The show plays The Brook in Southampton on Friday, May 2 (tickets on 023 8055 5366).
“The show is my baby really,” says Dean. “It was me and a small group of people who were doing Buddy – The Musical who thought we would like to do something similar, something on rock or pop or folk, make it high quality and have more story-telling. We have got huge screens on stage and rolling images to do that.
“I have always been a massive fan of Simon & Garfunkel. I was going through my CD collection and stumbled across them again, and I realised that I didn’t really know their story. I knew that they were best friends, and then they broke up. They were contrasting characters, but their story is very simple. You have got The Kinks and Oasis where the two people were brothers and they broke up, but this was different. Simon and Garfunkel were best friends, and they went right through from singing together at the age of 11 to becoming multi-millionaires. They went on to become the most successful singing duo of all time.
“Their time performing and working together started in the 1960s and ended at the end of the 60s. Bridge Over Troubled Water was like them saying ‘We have had this crazy decade in the 1960s, and now we are heading into the 1970s. What is the future going to bring?’
“The 1960s are well-documented, and a lot happened in that decade. We try to reflect that in the show. We try to tell the story of the 60s through the music. We take in Vietnam and the race riots, and we also point out what was happening over here in the UK. We take this simple story of these two best friends right the way through the 1960s, and then they didn’t perform together in the 1970s. They did their solo things. But really it was all about the invention of the teenager, the optimism of the post-war years.”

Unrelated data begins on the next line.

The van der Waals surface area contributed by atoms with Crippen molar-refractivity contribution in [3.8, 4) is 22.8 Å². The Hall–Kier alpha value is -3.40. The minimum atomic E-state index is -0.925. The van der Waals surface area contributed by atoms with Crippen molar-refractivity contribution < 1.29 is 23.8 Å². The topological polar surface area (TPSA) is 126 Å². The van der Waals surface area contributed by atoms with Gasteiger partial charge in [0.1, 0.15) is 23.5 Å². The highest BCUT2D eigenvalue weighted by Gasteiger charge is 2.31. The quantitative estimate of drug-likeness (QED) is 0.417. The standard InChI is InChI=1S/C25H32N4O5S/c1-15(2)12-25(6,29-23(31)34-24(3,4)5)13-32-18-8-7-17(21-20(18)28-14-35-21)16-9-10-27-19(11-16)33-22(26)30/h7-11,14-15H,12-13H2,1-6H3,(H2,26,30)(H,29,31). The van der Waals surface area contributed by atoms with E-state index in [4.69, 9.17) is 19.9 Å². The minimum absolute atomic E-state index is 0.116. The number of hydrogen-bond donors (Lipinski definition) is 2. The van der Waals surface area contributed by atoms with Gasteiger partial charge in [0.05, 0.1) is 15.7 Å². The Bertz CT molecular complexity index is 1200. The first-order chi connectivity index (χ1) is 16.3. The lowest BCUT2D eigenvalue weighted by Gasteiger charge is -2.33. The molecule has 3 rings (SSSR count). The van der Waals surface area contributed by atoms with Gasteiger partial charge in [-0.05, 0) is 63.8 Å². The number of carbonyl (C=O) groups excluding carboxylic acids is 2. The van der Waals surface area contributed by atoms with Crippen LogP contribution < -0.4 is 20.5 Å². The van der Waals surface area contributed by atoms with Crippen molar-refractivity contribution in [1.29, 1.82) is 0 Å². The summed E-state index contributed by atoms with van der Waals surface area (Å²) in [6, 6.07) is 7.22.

The show takes the story through to Simon & Garfunkel’s celebrated Central Park concert in New York in 1981: “We try to create that in the last 20 minutes through the music, just as in Buddy – The Musical, the show recreated Buddy’s last-ever concert.”
The duo have performed together again since, but as Dean says, they have never reformed – despite all the interest in them perhaps one day doing so.
“They are both in their 70s now. Questions about whether they are going to get back together quite often annoy them, I think!”
But the music remains: “The Beatles were writing songs, and you had all that optimism. And then Simon & Garfunkel really appealed to a thoughtful type of audience. When they first started, it was very much poetry with music, but the more I have researched Simon & Garfunkel and the more I have spoken to fans on the tour, the more I think that they were performers who really spoke to people. You hear people say that if it hadn’t been for Bridge Over Troubled Water, they wouldn’t have got through a certain period in their life, or that Simon & Garfunkel were the soundtrack to a particular relationship.
“They have an extremely-strong and faithful following, and the song-writing is phenomenal as well. They were doing the close-harmony singing, and when you hear them, you always know exactly who it is. They very iconic; they were thoughtful; and they wrote catchy songs.”
The show also plays the Kings Theatre, Southsea on Wednesday, June 4 (023 9282 8282); The Hawth Theatre, Crawley on Tuesday, June 10 (01293 553636) and G Live, Guildford on Wednesday, June 11 (0844 7701 797).